ZOTAC has formally announced its PCIe SONIX SSD, which was first demonstrated at CES earlier this year. Confirming the final specifications and design, the company said that the new drive would be available in the middle of this month at a price-point comparable to that of other PCIe-based SSDs. The availability of the ZOTAC SONIX will mark the arrival of a new breed of high-performance PCIe SSDs based on the Phison PS5007-E7 controller.

The final version of the ZOTAC SONIX will be faster than the preliminary version of the SSD demonstrated at CES, with the shipping version rated for sequential read performance of 2600 MB/s and sequential write performance of up to 1300 MB/s. The initial flavor of the ZOTAC SONIX SSD will offer 480 GB capacity, will be equipped with 512 MB of DDR3 DRAM cache and will come in half-length half-height PCI Express 3.0 x4 card form-factor. The drive will consume 5.57W when performing read operations, 7.27W while writing and 0.5W in idle mode, according to the supplier.

ZOTAC SONIX PCIe SSD Specifications
  480 GB
Controller Phison PS5007-E7
NAND Toshiba MLC
Sequential Read 2600 MB/s
Sequential Write 1300 MB/s
Active Power (Read/Write) 5.57 W/7.27 W
Idle Power 0.5 W
Encryption AES-256
MTBF 2,000,000 hours
Interface and Form-Factor PCIe 3.0 x4 HHHL card

The ZOTAC SONIX SSD will be among the first solid-state drives to use Phison’s PS5007-E7 controller demonstrated in mid-2015. The chip fully supports NVMe 1.2 protocol, error correction with 120-bit/2KB BCH code, NVMe L1.2 power saving mode, end-to-end data path protection, advanced global wear-leveling, an AES-256 engine and so on. The PS5007-E7 has eight NAND flash transfer channels and can perform up to 300K random read IOPS (input/output operations per second) as well as 200K random write IOPS. As we reported back in January, the PS5007-E7 had been finalized and the final firmware was due in February.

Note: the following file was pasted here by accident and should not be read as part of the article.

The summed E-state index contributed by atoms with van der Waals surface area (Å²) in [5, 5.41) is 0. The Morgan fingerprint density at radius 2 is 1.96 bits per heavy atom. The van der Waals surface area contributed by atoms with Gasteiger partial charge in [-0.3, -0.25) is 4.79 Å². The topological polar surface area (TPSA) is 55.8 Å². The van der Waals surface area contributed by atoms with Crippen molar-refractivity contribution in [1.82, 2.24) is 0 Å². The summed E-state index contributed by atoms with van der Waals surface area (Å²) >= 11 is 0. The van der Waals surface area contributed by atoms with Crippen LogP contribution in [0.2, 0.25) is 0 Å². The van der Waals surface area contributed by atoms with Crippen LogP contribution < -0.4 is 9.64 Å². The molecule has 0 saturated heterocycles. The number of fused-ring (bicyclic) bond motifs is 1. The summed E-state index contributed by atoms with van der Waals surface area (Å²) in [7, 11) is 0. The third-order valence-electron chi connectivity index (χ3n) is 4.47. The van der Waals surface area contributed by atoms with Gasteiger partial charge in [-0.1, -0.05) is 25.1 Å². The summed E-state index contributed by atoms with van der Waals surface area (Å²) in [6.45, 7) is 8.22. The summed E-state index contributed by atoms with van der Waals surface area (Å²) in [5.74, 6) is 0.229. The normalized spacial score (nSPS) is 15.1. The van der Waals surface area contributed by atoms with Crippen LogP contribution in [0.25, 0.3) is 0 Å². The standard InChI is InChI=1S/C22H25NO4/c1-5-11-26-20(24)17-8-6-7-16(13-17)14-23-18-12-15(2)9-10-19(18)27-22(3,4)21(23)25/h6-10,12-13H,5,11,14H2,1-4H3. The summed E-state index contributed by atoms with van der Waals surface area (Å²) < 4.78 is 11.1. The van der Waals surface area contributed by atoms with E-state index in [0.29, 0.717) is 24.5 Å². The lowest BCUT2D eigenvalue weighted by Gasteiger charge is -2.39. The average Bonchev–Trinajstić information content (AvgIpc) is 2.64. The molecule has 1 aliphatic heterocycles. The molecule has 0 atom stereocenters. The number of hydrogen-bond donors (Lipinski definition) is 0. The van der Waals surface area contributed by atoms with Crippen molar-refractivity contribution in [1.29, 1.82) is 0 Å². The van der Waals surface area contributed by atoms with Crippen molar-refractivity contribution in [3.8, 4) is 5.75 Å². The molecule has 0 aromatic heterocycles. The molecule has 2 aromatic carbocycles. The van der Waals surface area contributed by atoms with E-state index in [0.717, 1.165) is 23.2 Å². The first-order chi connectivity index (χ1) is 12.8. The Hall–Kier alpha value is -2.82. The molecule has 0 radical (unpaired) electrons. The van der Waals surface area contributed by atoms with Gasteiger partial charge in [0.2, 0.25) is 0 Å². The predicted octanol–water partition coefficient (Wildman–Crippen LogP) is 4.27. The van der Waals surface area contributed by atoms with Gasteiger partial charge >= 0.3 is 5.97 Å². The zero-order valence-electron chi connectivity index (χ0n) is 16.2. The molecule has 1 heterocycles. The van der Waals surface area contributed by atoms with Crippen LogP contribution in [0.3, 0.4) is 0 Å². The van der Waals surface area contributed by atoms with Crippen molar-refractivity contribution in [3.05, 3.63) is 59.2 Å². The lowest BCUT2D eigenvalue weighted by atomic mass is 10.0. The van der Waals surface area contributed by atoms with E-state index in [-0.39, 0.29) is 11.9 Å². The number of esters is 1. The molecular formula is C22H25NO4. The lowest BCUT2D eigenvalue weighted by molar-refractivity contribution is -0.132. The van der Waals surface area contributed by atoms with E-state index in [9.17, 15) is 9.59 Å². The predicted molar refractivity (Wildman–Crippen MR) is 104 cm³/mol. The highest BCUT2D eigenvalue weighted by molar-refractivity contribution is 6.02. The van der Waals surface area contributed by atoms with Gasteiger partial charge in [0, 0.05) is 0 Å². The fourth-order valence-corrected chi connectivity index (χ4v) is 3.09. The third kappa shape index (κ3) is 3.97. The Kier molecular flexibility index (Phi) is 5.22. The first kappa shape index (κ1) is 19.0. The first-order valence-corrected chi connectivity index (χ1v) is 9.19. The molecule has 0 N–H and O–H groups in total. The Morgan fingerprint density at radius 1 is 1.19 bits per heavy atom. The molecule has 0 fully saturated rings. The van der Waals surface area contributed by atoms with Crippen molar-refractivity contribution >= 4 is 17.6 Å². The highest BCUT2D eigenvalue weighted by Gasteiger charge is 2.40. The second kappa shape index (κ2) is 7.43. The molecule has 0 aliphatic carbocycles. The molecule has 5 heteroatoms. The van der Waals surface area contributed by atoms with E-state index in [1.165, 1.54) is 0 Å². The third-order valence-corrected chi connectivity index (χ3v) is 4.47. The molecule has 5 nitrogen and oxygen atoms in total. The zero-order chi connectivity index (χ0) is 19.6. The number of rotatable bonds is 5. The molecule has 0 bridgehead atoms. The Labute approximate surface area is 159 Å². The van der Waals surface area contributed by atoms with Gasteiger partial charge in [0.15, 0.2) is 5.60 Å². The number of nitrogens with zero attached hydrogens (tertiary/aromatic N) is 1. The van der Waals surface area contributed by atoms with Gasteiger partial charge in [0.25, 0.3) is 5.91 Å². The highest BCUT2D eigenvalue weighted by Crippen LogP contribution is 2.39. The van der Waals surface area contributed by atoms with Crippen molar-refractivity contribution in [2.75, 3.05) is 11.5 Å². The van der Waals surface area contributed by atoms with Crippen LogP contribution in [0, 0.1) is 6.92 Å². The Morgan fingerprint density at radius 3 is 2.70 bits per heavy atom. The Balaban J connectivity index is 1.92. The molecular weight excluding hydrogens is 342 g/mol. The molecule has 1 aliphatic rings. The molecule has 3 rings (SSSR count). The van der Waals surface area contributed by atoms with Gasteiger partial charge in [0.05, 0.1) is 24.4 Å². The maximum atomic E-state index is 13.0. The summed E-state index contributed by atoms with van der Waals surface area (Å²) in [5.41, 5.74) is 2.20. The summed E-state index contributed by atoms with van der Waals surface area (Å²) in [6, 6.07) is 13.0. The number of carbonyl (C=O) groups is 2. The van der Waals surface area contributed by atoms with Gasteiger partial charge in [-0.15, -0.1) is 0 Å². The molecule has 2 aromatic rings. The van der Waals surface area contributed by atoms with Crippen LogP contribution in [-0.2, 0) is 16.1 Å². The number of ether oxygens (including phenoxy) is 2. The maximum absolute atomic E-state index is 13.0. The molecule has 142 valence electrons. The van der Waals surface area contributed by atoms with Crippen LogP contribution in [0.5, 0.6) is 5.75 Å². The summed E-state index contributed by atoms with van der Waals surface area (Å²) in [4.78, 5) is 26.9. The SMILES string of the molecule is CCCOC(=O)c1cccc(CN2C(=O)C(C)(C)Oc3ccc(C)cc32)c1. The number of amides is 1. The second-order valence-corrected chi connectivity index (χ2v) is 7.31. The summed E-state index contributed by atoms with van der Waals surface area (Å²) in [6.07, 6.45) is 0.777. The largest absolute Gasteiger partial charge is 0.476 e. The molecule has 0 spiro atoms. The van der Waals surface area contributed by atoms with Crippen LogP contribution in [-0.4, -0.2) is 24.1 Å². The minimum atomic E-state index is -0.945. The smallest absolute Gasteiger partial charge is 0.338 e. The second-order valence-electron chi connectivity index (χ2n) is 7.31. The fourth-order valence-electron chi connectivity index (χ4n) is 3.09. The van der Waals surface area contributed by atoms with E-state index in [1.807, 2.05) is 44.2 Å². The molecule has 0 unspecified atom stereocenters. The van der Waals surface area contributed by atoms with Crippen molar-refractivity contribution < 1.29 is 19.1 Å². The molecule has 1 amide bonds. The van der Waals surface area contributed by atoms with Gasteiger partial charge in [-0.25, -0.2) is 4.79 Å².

As expected, the ZOTAC SONIX drive will use Toshiba’s multi-level cell (MLC) NAND flash memory and will be positioned as ZOTAC’s premium offering. The product will hit the market in mid-March at the price of $369.99, which is comparable to that of Kingston’s HyperX Predator M.2 480 GB SSD ($364.99) as well as Samsung’s 950 Pro M.2 512 GB SSD ($327.99).

It should be noted that Phison not only develops controllers, but sells packages consisting of a controller, NAND flash memory, firmware and even production services. The majority of Phison-based SSDs are made by a contract manufacturer under supervision of the controller developer. While the approach somewhat constraints innovation of SSD suppliers because drives based on the same Phison controller offer similar feature-set and performance, it also guarantees relatively high quality, competitive pricing and broad availability.